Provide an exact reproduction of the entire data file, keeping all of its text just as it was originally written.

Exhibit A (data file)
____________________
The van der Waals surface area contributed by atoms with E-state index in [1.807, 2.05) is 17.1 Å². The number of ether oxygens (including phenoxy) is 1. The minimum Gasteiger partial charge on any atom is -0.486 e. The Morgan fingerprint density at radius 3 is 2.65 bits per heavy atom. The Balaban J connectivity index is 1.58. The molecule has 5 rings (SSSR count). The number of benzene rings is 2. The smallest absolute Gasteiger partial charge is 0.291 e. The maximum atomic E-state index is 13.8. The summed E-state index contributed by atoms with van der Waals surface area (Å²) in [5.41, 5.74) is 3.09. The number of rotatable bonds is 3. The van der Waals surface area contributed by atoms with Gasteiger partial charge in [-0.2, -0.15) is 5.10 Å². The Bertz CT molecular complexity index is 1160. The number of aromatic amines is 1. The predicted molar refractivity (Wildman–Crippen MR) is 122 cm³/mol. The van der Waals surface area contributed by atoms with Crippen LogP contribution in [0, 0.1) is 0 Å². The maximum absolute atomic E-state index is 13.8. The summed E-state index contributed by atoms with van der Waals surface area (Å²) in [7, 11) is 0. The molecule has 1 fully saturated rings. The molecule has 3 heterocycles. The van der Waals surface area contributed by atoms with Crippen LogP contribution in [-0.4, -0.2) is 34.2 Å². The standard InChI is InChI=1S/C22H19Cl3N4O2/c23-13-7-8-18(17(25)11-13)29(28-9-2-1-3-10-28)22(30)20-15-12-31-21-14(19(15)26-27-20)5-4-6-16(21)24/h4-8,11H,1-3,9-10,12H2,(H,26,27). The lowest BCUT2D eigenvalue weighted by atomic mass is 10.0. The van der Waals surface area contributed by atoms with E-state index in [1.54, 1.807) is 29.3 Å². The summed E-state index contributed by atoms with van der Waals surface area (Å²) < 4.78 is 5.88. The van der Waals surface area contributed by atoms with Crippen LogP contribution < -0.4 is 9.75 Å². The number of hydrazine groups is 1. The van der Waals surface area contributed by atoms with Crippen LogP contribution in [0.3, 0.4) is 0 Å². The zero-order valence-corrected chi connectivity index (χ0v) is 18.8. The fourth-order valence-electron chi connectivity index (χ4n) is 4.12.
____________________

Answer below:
The van der Waals surface area contributed by atoms with E-state index in [1.807, 2.05) is 17.1 Å². The number of ether oxygens (including phenoxy) is 1. The minimum Gasteiger partial charge on any atom is -0.486 e. The Morgan fingerprint density at radius 3 is 2.65 bits per heavy atom. The Balaban J connectivity index is 1.58. The molecule has 5 rings (SSSR count). The number of benzene rings is 2. The smallest absolute Gasteiger partial charge is 0.291 e. The maximum atomic E-state index is 13.8. The summed E-state index contributed by atoms with van der Waals surface area (Å²) in [5.41, 5.74) is 3.09. The number of rotatable bonds is 3. The van der Waals surface area contributed by atoms with Gasteiger partial charge in [-0.2, -0.15) is 5.10 Å². The Bertz CT molecular complexity index is 1160. The number of aromatic amines is 1. The predicted molar refractivity (Wildman–Crippen MR) is 122 cm³/mol. The van der Waals surface area contributed by atoms with Crippen LogP contribution in [0, 0.1) is 0 Å². The maximum absolute atomic E-state index is 13.8. The summed E-state index contributed by atoms with van der Waals surface area (Å²) in [7, 11) is 0. The molecule has 1 fully saturated rings. The molecule has 3 heterocycles. The van der Waals surface area contributed by atoms with Crippen LogP contribution in [-0.4, -0.2) is 34.2 Å². The standard InChI is InChI=1S/C22H19Cl3N4O2/c23-13-7-8-18(17(25)11-13)29(28-9-2-1-3-10-28)22(30)20-15-12-31-21-14(19(15)26-27-20)5-4-6-16(21)24/h4-8,11H,1-3,9-10,12H2,(H,26,27). The lowest BCUT2D eigenvalue weighted by atomic mass is 10.0. The van der Waals surface area contributed by atoms with E-state index in [1.54, 1.807) is 29.3 Å². The summed E-state index contributed by atoms with van der Waals surface area (Å²) < 4.78 is 5.88. The van der Waals surface area contributed by atoms with Crippen LogP contribution < -0.4 is 9.75 Å². The number of hydrazine groups is 1. The van der Waals surface area contributed by atoms with Crippen LogP contribution in [0.3, 0.4) is 0 Å². The zero-order valence-corrected chi connectivity index (χ0v) is 18.8. The fourth-order valence-electron chi connectivity index (χ4n) is 4.12.